“JAMIE! A MOAI!! A moai for you!” She knows me well, and we had just been talking about our bucket lists the night before.
It was a real Moai!! You know, from Easter Island! Sitting on top of a moai is on my bucket list and you may laugh at me because it seems silly and it may not ever be possible, since climbing on them is forbidden, but am going to try to get permission one day in the future.
I felt like I was one step closer to my goal just by seeing one in person. (*´>ω<｀*) So laugh at me, I don’t care!
It was much smaller than I’d expected, though. I guess this one was just a baby Moai.
We left through the front of the building this time, and across the street. But, what is everyone looking at? I thought.
I turned around, and then I understood. The front of the museum is AWESOME!! It was so amazing that I couldn’t even fit it all in my camera! Wide angle lens, I need one. 🙂
While searching for our next destination, St. Paul’s Cathedral, I spotted this cutie!
The Subways in London are very far underground. Soooooooo far underground that it took forever to get up the escalators just to transfer lines. There is seriously no easy way to transfer in London! It’s like each one took transfer took ten minutes just to go up and down 3-story high escalators, walk down long tunnels, and then down others!
At least there were a lot of cool posters!
It took a while to get to ground level, but we did and THERE IT WAS! The fence around famous St. Paul’s cathedral! Woo!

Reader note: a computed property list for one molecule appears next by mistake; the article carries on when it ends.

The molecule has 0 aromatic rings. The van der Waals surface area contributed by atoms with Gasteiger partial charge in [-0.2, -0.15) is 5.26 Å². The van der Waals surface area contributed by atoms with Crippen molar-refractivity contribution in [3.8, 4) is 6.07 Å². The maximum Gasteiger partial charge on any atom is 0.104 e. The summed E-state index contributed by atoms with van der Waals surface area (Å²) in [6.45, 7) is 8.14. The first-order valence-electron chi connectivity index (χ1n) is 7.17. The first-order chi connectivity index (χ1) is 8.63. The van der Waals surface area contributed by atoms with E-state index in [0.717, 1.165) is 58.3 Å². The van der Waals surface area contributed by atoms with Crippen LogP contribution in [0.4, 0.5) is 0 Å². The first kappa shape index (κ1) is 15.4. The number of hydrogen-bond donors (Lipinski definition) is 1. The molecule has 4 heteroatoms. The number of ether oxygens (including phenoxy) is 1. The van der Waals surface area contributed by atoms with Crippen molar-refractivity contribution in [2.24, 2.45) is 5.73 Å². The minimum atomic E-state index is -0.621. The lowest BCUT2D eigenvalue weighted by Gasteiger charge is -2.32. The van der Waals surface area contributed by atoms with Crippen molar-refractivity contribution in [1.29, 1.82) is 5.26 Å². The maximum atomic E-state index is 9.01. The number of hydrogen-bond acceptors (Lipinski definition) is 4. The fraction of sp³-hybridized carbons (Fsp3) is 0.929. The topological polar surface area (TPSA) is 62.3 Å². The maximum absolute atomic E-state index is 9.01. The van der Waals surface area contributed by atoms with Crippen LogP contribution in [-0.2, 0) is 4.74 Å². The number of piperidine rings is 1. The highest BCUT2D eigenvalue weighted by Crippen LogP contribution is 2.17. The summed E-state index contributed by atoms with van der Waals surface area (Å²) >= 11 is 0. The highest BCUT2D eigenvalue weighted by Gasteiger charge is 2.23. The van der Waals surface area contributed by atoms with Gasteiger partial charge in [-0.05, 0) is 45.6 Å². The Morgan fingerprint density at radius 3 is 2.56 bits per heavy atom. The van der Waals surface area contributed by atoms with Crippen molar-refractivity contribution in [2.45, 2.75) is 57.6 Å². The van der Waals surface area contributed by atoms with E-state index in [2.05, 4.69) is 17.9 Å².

Aaaaaaaaaaand there it was, poking through the trees! You can’t tell yet, but this thing is MASSIVE.
You still can’t tell, but is it SERIOUSLY MASSIVE!
Look at the people compared to just the low front facade.
Across the street was this bakery. This bakery isn’t Japanese? There is one at my station here in Japan, and they are really good. I thought that it was a Japanese company. >.> (I also thought street bakeries were a Japanese thing, since we don’t have them where I come from in the US)
I was standing across the street trying to get these photos, but nothing I did would let more than a tiny section of the Cathedral fit into the viewfinder! It’s times like this that I really wish that I had all of the lenses that a pro has (okay, I always wish that).
Maybe this gives a better sense of the scale. Standing at the bottom, the entrance itself looked like this..
This man looks tiny compared to the massive column!
It was then that I saw the “No Photography” signs. There is no photography allowed inside!!!
YOU HAVE GOT TO BE FREAKING KIDDING ME.
Because the inside is not only massive, it is breathtaking.
I understand that this is a working church (although I don’t see why), and people (who?) actually go there to worship, but.. but.. seriously, the inside was SO detailed, SO gorgeous that I could have spent a year inside and still not seen everything.
I wish.. I really, really wish that photos were allowed. It just doesn’t seem fair. The footsteps of people inside was loud enough to drown out camera clicks, and if people agreed not to use flashes or take photos of worshippers or clergymen, I don’t really see why they should not allowed. Unless it’s a money thing. Someone maybe thought erroneously that not allowing photos would lead to more people coming in for the experience.
What? I mean.. COME ON.
:/ It was really gorgeous, but I can’t share it with anyone. I guess you will have to go there yourself to experience it, but I can only half-recommend it. St. Paul’s Cathedral is gorgeous– one of the most beautiful things that I’ve ever seen in my life– but “no photos allowed” makes me kind of bitter. >_>
It turns out that St. Paul’s was not the only tourist place in London to ban photos, though! I’ll cover that when I’ve recovered a little from the residual indignity. RAWR.